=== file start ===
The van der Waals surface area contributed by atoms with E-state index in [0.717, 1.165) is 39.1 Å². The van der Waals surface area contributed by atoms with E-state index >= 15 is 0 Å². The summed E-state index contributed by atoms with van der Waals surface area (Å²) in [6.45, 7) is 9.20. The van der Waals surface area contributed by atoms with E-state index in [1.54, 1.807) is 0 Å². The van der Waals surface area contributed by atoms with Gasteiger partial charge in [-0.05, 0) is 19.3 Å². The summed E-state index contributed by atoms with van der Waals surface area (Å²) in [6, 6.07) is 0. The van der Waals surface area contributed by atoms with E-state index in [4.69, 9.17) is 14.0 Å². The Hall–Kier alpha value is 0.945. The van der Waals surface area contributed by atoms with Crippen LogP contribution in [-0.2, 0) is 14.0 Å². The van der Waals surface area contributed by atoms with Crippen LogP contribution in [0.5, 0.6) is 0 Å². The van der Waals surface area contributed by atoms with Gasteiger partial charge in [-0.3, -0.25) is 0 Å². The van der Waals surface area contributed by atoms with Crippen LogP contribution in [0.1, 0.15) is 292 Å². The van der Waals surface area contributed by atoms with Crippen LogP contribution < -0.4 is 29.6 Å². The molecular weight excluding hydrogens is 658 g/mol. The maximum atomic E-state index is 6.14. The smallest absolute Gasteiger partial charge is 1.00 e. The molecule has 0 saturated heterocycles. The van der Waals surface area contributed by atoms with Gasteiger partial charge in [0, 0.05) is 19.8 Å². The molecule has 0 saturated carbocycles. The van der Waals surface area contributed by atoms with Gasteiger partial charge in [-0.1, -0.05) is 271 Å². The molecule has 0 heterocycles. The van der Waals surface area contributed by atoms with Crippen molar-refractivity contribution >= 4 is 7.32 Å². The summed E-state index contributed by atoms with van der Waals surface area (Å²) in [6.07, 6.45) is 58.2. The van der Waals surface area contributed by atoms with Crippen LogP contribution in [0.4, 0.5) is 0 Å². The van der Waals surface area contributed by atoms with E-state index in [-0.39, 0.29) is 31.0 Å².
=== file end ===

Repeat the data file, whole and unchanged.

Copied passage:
The van der Waals surface area contributed by atoms with E-state index in [0.717, 1.165) is 39.1 Å². The van der Waals surface area contributed by atoms with E-state index >= 15 is 0 Å². The summed E-state index contributed by atoms with van der Waals surface area (Å²) in [6.45, 7) is 9.20. The van der Waals surface area contributed by atoms with E-state index in [1.54, 1.807) is 0 Å². The van der Waals surface area contributed by atoms with Gasteiger partial charge in [-0.05, 0) is 19.3 Å². The summed E-state index contributed by atoms with van der Waals surface area (Å²) in [6, 6.07) is 0. The van der Waals surface area contributed by atoms with E-state index in [4.69, 9.17) is 14.0 Å². The Hall–Kier alpha value is 0.945. The van der Waals surface area contributed by atoms with Crippen LogP contribution in [-0.2, 0) is 14.0 Å². The van der Waals surface area contributed by atoms with Crippen LogP contribution in [0.5, 0.6) is 0 Å². The van der Waals surface area contributed by atoms with Gasteiger partial charge in [-0.3, -0.25) is 0 Å². The van der Waals surface area contributed by atoms with Crippen LogP contribution in [0.1, 0.15) is 292 Å². The van der Waals surface area contributed by atoms with Crippen LogP contribution < -0.4 is 29.6 Å². The molecular weight excluding hydrogens is 658 g/mol. The maximum atomic E-state index is 6.14. The smallest absolute Gasteiger partial charge is 1.00 e. The molecule has 0 saturated heterocycles. The van der Waals surface area contributed by atoms with Gasteiger partial charge in [0, 0.05) is 19.8 Å². The molecule has 0 saturated carbocycles. The van der Waals surface area contributed by atoms with Gasteiger partial charge in [-0.1, -0.05) is 271 Å². The molecule has 0 heterocycles. The van der Waals surface area contributed by atoms with Crippen molar-refractivity contribution >= 4 is 7.32 Å². The summed E-state index contributed by atoms with van der Waals surface area (Å²) in [6.07, 6.45) is 58.2. The van der Waals surface area contributed by atoms with Crippen LogP contribution in [0.4, 0.5) is 0 Å². The van der Waals surface area contributed by atoms with E-state index in [-0.39, 0.29) is 31.0 Å².